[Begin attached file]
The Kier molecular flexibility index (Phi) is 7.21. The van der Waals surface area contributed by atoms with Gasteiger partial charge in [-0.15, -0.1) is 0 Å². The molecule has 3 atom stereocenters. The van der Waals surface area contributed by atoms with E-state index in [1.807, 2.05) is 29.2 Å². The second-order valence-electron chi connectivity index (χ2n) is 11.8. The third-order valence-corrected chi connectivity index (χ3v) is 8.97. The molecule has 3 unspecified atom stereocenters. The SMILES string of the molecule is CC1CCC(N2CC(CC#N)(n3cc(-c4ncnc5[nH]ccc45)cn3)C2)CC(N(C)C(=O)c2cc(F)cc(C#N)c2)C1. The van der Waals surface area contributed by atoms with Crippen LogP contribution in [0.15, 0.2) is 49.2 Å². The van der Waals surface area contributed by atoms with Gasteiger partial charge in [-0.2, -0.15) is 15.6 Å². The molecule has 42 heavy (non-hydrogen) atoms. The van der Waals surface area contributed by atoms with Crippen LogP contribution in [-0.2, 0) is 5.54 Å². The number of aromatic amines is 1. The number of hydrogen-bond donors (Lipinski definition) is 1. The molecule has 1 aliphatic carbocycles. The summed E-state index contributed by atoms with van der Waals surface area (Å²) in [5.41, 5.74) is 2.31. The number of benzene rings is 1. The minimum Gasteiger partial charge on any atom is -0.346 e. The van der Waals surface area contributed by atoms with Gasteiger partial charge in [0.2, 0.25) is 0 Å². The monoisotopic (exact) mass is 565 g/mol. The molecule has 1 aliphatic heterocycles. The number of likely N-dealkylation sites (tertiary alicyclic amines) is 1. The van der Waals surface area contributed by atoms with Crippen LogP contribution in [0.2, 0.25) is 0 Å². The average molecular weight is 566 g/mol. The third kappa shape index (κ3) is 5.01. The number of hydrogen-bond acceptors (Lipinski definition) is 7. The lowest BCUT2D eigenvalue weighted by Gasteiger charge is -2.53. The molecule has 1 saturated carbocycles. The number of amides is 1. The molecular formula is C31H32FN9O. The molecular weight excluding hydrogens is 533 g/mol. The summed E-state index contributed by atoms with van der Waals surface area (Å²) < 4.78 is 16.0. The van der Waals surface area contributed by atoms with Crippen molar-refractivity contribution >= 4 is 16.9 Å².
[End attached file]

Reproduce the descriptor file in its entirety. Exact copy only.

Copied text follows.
The Kier molecular flexibility index (Phi) is 7.21. The van der Waals surface area contributed by atoms with Gasteiger partial charge in [-0.15, -0.1) is 0 Å². The molecule has 3 atom stereocenters. The van der Waals surface area contributed by atoms with E-state index in [1.807, 2.05) is 29.2 Å². The second-order valence-electron chi connectivity index (χ2n) is 11.8. The third-order valence-corrected chi connectivity index (χ3v) is 8.97. The molecule has 3 unspecified atom stereocenters. The SMILES string of the molecule is CC1CCC(N2CC(CC#N)(n3cc(-c4ncnc5[nH]ccc45)cn3)C2)CC(N(C)C(=O)c2cc(F)cc(C#N)c2)C1. The van der Waals surface area contributed by atoms with Crippen LogP contribution in [0.15, 0.2) is 49.2 Å². The van der Waals surface area contributed by atoms with Gasteiger partial charge in [-0.2, -0.15) is 15.6 Å². The molecule has 42 heavy (non-hydrogen) atoms. The van der Waals surface area contributed by atoms with Crippen LogP contribution in [-0.2, 0) is 5.54 Å². The number of aromatic amines is 1. The number of hydrogen-bond donors (Lipinski definition) is 1. The molecule has 1 aliphatic carbocycles. The summed E-state index contributed by atoms with van der Waals surface area (Å²) in [5.41, 5.74) is 2.31. The number of benzene rings is 1. The minimum Gasteiger partial charge on any atom is -0.346 e. The van der Waals surface area contributed by atoms with Gasteiger partial charge in [0.2, 0.25) is 0 Å². The monoisotopic (exact) mass is 565 g/mol. The molecule has 1 aliphatic heterocycles. The number of likely N-dealkylation sites (tertiary alicyclic amines) is 1. The van der Waals surface area contributed by atoms with Crippen LogP contribution in [0.2, 0.25) is 0 Å². The average molecular weight is 566 g/mol. The third kappa shape index (κ3) is 5.01. The number of hydrogen-bond acceptors (Lipinski definition) is 7. The lowest BCUT2D eigenvalue weighted by Gasteiger charge is -2.53. The molecule has 1 saturated carbocycles. The number of amides is 1. The molecular formula is C31H32FN9O. The molecular weight excluding hydrogens is 533 g/mol. The summed E-state index contributed by atoms with van der Waals surface area (Å²) < 4.78 is 16.0. The van der Waals surface area contributed by atoms with Crippen molar-refractivity contribution >= 4 is 16.9 Å².